Barter items – in case your world goes to heck

In past articles I have spoken of a few way to prepare for disasters of any sort. The food shortages in Venezuela should be a reminder of that. It should also remind you, no matter how much gold, silver or bullets you have, if there are no beans, you can’t buy or trade for them.

This article is based on the presumption you have stockpiled a minimum of supplies and needs for yourself and your family. Only after you have done that should you begin your barter pile (unless you buy both at the same time like a 2 pack of aspirin).

During an extended event, whether it be weather created (tornado, ice storm, famine, hurricane) or manmade (economic collapse, war) you should not only have prepared for yourself and your family but you should have items for bartering. Why? Because there will be something you forgot about or need more of or you just want to be a good person, hand someone a can of food and send them down the road.

First and foremost never let anyone see any of your stashes before, during, or after an event. Have these and your other non-barter items in separate places. Never get items out where people will see or think “ok, he keeps all his barter items in the hall closet”, even if it is your sister, she will slip and tell someone who tells someone who breaks into your home. We call it OPSEC – Operational Security. You don’t want to bring out all your “stock” either, make the verbal trade first then get the item(s).

opsec

When bartering, negotiate like your life depends on it BECAUSE IT DOES even in today’s economy someone will kill you for your X-Box. The best thing to do is meet somewhere else (like a flea market or open air market), discuss barter items, separate, go get what you have discussed, meet in an open public area and finalize or cancel the trade.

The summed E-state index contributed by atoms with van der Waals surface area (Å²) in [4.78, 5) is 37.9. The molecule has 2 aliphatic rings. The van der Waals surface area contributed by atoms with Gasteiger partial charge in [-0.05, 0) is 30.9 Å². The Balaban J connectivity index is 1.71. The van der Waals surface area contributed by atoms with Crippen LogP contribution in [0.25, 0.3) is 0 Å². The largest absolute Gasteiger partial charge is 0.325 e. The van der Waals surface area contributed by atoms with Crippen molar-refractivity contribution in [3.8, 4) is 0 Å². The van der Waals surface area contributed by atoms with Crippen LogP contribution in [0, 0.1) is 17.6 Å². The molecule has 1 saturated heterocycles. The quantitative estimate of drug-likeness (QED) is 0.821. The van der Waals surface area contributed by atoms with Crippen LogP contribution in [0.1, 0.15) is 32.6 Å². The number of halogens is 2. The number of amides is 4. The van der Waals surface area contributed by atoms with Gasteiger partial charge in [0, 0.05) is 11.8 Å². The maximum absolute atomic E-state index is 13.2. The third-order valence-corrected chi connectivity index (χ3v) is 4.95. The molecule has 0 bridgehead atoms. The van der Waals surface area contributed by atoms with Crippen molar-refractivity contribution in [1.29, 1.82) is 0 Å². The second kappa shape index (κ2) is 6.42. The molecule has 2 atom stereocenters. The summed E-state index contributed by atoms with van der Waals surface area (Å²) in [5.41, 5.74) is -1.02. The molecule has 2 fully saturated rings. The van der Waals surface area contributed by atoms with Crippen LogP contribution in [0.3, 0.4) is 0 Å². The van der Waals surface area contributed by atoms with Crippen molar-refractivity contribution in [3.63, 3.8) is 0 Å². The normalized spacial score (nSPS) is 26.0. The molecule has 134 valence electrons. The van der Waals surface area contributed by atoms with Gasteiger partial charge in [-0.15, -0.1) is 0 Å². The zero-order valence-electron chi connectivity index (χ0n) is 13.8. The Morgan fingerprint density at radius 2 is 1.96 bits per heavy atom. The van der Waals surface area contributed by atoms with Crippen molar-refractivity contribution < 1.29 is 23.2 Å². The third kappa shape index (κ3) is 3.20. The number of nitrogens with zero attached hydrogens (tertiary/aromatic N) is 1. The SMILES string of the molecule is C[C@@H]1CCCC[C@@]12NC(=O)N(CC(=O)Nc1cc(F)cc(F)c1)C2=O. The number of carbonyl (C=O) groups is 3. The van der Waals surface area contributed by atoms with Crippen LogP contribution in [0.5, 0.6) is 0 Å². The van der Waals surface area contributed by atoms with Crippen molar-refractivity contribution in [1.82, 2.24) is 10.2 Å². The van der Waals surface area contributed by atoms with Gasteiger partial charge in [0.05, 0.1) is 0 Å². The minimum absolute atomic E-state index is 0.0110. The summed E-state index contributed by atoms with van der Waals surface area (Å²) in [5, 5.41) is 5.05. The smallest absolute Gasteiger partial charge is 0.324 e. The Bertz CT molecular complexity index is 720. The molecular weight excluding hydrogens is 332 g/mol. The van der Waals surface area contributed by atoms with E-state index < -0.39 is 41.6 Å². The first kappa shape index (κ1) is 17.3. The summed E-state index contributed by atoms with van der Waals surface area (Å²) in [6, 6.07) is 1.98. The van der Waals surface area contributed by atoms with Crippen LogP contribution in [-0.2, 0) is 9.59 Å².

If you are traveling with items to trade / barter, break the item(s) down if at all possible. Have some in your shoe, some in each pocket, some in a coat / jacket pocket, some in each compartment of a backpack, NEVER all in one place!

I would suggest having three people on your side. It goes to the old saying, “drivers drive, shooters shoot, leaders lead”. You will have safety in numbers as well as multiple eyes and more minds looking for something that just doesn’t look right.

SafetyinNumbers

Items I believe you should consider:
• Coffee (you can get it on sale or in generic) smaller cans. Instant is probably best
• Canned food, when on sale (Harter House regularly has canned corn, cream corn, peas and green beans for 39 cents a can)
• Salt in 1 or 2 pound containers
• Sugar in the 4 or 5 pound bags, I am not sure about the 1 pound boxes.
• Food should only be traded in small quantities and very discreetly to those who know to keep their pie hole shut, if word gets around you have extra, you probably will get your throat slit.
• Seeds (you will need to rotate them, they do not last forever)
• Candles
• Matches or flint
• Ziploc bags – keeps things dry and small things together. If Walmart is out, where will you put “stuff”?
• Pocket knives
• Mason jars and lots of their lids
• Duct tape
• Those self-powered flashlights you squeeze, cheap, not very effective/bright but, once the 4 batteries your neighbor has, stop working, it might be worth an ounce of silver to them.